A roundup of the best tips of the week from Entrepreneur.com.
Great artists could teach entrepreneurs a thing or two, especially when it comes to observation. Artists are more perceptive than most people; they see aspects of the world that others miss—colors, shapes, patterns and textures. "Observation also needs to be a continuous activity for entrepreneurs," says Duane Edwards, a serial entrepreneur and co-founder of Globys, a Seattle-based big data analytics company. "You need to look for patterns, trends and connections. You need to observe below the surface and beyond the headlines to see the essence of what is happening in the world."
Edwards advises business owners to take in as much as possible of the world around them. Listen to customers, employees, peers and business leaders. Read the news, read blogs and LinkedIn headlines and look for connections between things that seem unrelated at first glance. And don't stay married to a familiar routine. Get out into the world; explore new environments. "Over the years, I've made a conscious effort to meet new people, expose myself to different industries and visit other countries, even if for no other purpose than to observe and learn," he says. More: What Salvador Dali and Jeff Bezos Have in Common [http://www.entrepreneur.com/article/228035]
Tailor assignments to the people doing them.
It's a sure bet that your business will change over time. While you may sometimes have to hire and fire people during periods of transition, it's best if you can get your existing employees to buy into the company's new direction, says Lindsay Broder, an executive coach who lives in New York City. One way to do that is to make sure you play to employees' strengths. Don't set a big-picture person to work on detail-oriented tasks. Square pegs belong in square holes, not round ones. Let each staffer know how their work contributes to the business's overall goals, then set expectations for achievement. More: Change Is Good. Now, How to Get Employees to Buy In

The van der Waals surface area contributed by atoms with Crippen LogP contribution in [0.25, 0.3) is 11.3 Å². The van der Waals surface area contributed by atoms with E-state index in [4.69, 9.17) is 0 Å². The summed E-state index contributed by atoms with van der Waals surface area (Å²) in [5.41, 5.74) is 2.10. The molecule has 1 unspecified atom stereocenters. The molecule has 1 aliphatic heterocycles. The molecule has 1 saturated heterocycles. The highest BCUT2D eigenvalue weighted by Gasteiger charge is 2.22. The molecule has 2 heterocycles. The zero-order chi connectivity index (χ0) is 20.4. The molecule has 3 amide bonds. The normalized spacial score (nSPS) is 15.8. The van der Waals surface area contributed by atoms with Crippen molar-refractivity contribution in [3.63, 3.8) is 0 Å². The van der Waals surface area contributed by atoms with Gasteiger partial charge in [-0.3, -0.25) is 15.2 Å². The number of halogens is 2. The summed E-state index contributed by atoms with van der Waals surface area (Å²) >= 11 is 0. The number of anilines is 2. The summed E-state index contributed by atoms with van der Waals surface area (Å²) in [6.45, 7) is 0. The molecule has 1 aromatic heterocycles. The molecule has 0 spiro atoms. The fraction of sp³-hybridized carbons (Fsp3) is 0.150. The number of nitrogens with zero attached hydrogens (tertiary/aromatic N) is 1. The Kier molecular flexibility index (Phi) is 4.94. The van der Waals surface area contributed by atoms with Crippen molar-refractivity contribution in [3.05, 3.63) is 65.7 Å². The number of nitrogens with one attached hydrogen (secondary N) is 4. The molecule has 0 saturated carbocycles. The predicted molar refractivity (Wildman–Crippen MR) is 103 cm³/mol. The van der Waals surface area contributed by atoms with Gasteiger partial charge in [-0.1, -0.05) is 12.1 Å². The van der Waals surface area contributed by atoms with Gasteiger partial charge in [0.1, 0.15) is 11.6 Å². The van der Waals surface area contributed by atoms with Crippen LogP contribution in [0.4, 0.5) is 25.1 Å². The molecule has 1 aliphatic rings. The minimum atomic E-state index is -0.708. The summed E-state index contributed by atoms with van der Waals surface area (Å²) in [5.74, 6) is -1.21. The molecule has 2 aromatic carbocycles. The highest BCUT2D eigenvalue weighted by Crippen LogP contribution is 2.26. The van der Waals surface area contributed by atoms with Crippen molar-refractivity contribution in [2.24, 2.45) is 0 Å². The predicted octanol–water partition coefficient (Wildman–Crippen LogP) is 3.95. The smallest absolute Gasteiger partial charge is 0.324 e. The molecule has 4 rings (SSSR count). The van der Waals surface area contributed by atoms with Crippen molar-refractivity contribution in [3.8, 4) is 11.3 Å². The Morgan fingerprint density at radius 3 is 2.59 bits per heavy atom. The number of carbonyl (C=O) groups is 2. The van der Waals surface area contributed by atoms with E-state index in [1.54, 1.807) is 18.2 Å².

Encourage employees to take time off.
Whether you have a traditional vacation policy or one that allows for potentially unlimited vacation, like some forward-thinking tech companies, you should be encouraging your employees to get away from the office for rest and relaxation. An employee who rarely takes vacation may be feeling overwhelmed with work expectations, or may be covering something up, says Andrea Herran, the founder of Focus HR, a Barrington, Ill.-based human resource consultancy. Either way, you should get to the bottom of it. "Employees need to get away and recharge," Herran says. "If they're not doing so, something could be seriously wrong and it could be hurting your company." More: Should You Give Your Employees Unlimited Vacation Time?
Ditch a mentor who doesn't provide introductions.
A mentor is someone with more experience and better contacts than you. So why would you stick with someone who drags his feet when it comes to making introductions for you? "They should be getting you to think of new people to build relationships with," says Jason Womack, founder of The Womack Company, an Ojai, Calif.-based productivity-training firm. If your mentor won't help you get your foot in the door, it may be time to show him the door yourself. More: 5 Signs It's Time to Fire Your Mentor
Be willing to delegate.
It's an old lesson, but one worth repeating: One of the cornerstones of good management is the ability to delegate tasks and manage people effectively. Unless your business is a one-person operation, trying to do everything yourself is a surefire way to end up becoming a drag on productivity. "The pace of business is fast, which is why you can't do it all yourself," says Amie Gray, a partner with Mt. Kisco, N.Y.-based DataKeyConsulting, which specializes in management and operations. "Managers who effectively delegate work to others get more done -- in less time -- and are valued for their level of productivity." More: 10 Questions to Ask Yourself When Measuring Your Management Strengths